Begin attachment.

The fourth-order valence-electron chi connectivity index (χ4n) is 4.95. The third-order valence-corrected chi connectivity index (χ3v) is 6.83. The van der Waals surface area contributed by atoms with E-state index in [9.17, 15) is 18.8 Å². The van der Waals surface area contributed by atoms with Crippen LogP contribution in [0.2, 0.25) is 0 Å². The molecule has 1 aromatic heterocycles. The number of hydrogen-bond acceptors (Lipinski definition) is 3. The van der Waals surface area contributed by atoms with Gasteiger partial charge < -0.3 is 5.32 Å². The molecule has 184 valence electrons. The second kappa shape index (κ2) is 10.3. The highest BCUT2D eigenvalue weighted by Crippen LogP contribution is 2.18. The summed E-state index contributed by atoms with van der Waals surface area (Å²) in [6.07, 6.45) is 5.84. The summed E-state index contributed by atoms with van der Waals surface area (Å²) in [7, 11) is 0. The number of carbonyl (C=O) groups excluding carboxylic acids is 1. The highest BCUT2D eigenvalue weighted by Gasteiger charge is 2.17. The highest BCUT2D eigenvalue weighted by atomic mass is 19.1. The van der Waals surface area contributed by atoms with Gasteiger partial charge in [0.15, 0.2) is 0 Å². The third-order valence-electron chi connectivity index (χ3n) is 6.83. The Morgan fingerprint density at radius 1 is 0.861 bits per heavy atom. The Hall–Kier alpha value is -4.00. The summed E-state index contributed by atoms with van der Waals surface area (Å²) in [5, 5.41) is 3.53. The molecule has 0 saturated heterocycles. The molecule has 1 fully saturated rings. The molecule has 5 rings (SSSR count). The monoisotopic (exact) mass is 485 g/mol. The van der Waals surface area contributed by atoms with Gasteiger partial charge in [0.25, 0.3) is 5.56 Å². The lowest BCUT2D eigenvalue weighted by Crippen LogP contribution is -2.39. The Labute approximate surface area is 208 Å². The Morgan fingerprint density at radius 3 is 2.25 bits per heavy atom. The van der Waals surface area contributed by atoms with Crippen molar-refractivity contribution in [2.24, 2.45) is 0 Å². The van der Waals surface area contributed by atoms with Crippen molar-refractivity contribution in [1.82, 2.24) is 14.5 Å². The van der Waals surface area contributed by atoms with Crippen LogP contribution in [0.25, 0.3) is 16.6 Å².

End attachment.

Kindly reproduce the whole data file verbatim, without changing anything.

The fourth-order valence-electron chi connectivity index (χ4n) is 4.95. The third-order valence-corrected chi connectivity index (χ3v) is 6.83. The van der Waals surface area contributed by atoms with E-state index in [9.17, 15) is 18.8 Å². The van der Waals surface area contributed by atoms with Crippen LogP contribution in [0.2, 0.25) is 0 Å². The molecule has 1 aromatic heterocycles. The number of hydrogen-bond acceptors (Lipinski definition) is 3. The van der Waals surface area contributed by atoms with Gasteiger partial charge < -0.3 is 5.32 Å². The molecule has 184 valence electrons. The second kappa shape index (κ2) is 10.3. The highest BCUT2D eigenvalue weighted by Crippen LogP contribution is 2.18. The summed E-state index contributed by atoms with van der Waals surface area (Å²) in [6.07, 6.45) is 5.84. The summed E-state index contributed by atoms with van der Waals surface area (Å²) in [7, 11) is 0. The number of carbonyl (C=O) groups excluding carboxylic acids is 1. The highest BCUT2D eigenvalue weighted by Gasteiger charge is 2.17. The highest BCUT2D eigenvalue weighted by atomic mass is 19.1. The van der Waals surface area contributed by atoms with Gasteiger partial charge in [0.15, 0.2) is 0 Å². The third-order valence-electron chi connectivity index (χ3n) is 6.83. The Morgan fingerprint density at radius 1 is 0.861 bits per heavy atom. The Hall–Kier alpha value is -4.00. The summed E-state index contributed by atoms with van der Waals surface area (Å²) in [5, 5.41) is 3.53. The molecule has 0 saturated heterocycles. The molecule has 1 fully saturated rings. The molecule has 5 rings (SSSR count). The monoisotopic (exact) mass is 485 g/mol. The van der Waals surface area contributed by atoms with Gasteiger partial charge in [0.25, 0.3) is 5.56 Å². The lowest BCUT2D eigenvalue weighted by Crippen LogP contribution is -2.39. The Labute approximate surface area is 208 Å². The Morgan fingerprint density at radius 3 is 2.25 bits per heavy atom. The van der Waals surface area contributed by atoms with Crippen molar-refractivity contribution in [2.24, 2.45) is 0 Å². The van der Waals surface area contributed by atoms with Crippen molar-refractivity contribution in [1.82, 2.24) is 14.5 Å². The van der Waals surface area contributed by atoms with Crippen LogP contribution in [0.25, 0.3) is 16.6 Å².